Vacuum Packing

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Vacuum sealers or vacuum packing machines are popular and frequently found in home kitchens. Vacuum packing machine, green dillTheir main purpose is to remove air from a food package before sealing. Vacuum packing changes the food’s environment. It solves some food storage problems, but could also cause others. There are definitely some good and bad, pros and cons and cautions for using one of these packing machines.


The benefit of removing air from a food package is the increased storage time of
refrigerated, frozen and dried foods. Oxygen in the environment can cause a rancidly in fats in food and certain color changes. When the oxygen is removed, the food’s quality and shelf life can be extended. Removing the air is especially good for storing non- perishable dry foods such as dried food, nuts or crackers.

Vacuum packaging is also good for food that will be stored frozen. When doing this, the key thing to remember is proper thawing under conditions that minimize bacterial growth – like refrigeration—is essential. If the package stays closed during thawing, you still have a vacuum environment where bacteria can be active if the temperature is warm enough.


The National Center for Food Preservation warns that there are risks with vacuum
sealed food products. Some harmful bacteria grow much better and faster in vacuum sealed products than if they were not vacuum sealed. This low-oxygen environment is just right for the development of several pathogens, but one to be specifically concerned about is botulism. This pathogen grows best at room temperature in low-acid moist foods in low oxygen conditions. Unlike bacteria that spoil food, these disease- causing bacteria may not change the color or look of the food. So, it could be there and you wouldn’t know it.

Perishable foods that need to be refrigerated or frozen without vacuum packaging still need to be refrigerated or frozen once sealed. Dr. Elizabeth L. Andress, former director of the National Center for Home Food Preservation stresses that “vacuum packaging is not a substitution for the heat processing of home canned foods.”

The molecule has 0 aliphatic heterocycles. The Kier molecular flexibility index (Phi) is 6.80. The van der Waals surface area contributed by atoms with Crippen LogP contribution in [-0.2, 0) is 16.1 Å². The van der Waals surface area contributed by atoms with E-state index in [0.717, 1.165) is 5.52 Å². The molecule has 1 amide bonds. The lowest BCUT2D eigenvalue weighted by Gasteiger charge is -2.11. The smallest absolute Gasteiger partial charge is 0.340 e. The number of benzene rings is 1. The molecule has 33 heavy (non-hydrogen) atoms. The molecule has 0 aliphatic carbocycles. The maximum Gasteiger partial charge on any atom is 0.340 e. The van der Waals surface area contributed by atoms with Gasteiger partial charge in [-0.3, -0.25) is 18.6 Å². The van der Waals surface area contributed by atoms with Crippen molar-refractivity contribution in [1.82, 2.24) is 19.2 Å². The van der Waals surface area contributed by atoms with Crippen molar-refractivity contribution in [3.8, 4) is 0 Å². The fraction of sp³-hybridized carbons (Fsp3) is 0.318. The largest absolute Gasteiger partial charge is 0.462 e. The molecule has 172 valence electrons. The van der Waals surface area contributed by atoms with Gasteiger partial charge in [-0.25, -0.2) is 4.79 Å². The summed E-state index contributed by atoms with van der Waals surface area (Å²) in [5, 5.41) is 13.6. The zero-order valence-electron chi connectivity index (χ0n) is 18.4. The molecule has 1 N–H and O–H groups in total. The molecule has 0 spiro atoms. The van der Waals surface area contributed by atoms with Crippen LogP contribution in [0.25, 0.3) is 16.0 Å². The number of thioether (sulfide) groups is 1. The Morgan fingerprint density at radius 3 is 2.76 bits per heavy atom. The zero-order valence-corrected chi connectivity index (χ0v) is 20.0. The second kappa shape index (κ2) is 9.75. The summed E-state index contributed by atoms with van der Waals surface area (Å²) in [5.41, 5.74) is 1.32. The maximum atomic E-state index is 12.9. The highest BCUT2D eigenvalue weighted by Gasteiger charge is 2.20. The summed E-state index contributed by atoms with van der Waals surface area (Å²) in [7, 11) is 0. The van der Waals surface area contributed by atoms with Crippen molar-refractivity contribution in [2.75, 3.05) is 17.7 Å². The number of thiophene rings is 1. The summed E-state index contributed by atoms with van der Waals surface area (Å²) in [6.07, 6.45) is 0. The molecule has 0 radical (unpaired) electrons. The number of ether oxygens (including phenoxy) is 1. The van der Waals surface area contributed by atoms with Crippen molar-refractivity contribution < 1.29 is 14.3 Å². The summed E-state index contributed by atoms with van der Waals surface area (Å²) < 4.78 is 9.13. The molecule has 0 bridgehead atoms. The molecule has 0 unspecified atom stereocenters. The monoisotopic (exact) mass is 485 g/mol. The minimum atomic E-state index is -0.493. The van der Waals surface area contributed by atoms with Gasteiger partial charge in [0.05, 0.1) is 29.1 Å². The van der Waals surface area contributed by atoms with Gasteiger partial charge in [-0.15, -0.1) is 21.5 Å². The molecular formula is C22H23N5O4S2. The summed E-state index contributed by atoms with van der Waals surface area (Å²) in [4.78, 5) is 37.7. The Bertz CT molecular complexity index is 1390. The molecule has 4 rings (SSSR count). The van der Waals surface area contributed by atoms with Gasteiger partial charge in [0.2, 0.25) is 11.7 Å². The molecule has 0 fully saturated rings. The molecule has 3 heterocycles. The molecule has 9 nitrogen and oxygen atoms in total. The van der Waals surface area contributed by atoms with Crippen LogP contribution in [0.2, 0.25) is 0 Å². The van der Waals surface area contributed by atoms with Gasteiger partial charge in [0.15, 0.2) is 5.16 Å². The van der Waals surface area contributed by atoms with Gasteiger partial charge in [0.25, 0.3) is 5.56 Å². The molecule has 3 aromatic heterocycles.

To avoid the risks related to vacuum sealed foods, here are a few safety tips:

  • Wash hands before and during the vacuum sealing process.
  • Try not to touch food with your hands. Use clean spoons, tongs or to handle the food.
  • Be sure to keep utensils, cutting boards and counters clean.
  • Keep vacuum sealed perishable foods in the refrigerator or freezer.
  • Vacuum sealing is not a replacement for heat treating such as water bath or
    pressure canning when preserving foods.
  • Vacuum packaged perishable food should not be out of refrigeration longer than 2 hours total time above 40 degrees F.
  •  Frozen vacuum-packed foods should be labeled and dated and used within a
    reasonable storage time.
  • Raw meats, poultry and seafood still need to be cooked thoroughly to
    recommended temperatures, measured with a food thermometer, before
  • Thaw frozen food in the refrigerator. The vacuum bags should be removed
    during this thawing process.
  • Dry food, like crackers, chips and nuts, can be stored at room temperature.

If you don’t own a vacuum sealer, should you rush out and buy one? It’s a nice
appliance, but maybe not necessary. If you store food carefully, using recommended practices you can have high quality results without a vacuum sealer. Storing crackers, nuts and other dried foods in air-tight storage containers will also keep them at high quality for a reasonable period of time without a sealer.

Sources: The University of Minnesota Extension and The National Center for Home
Food Preservation

Syracuse is a Family and Consumer Science team member and can be reached at N.C. Cooperative Extension, Brunswick County Center 910-253-2610 or by email at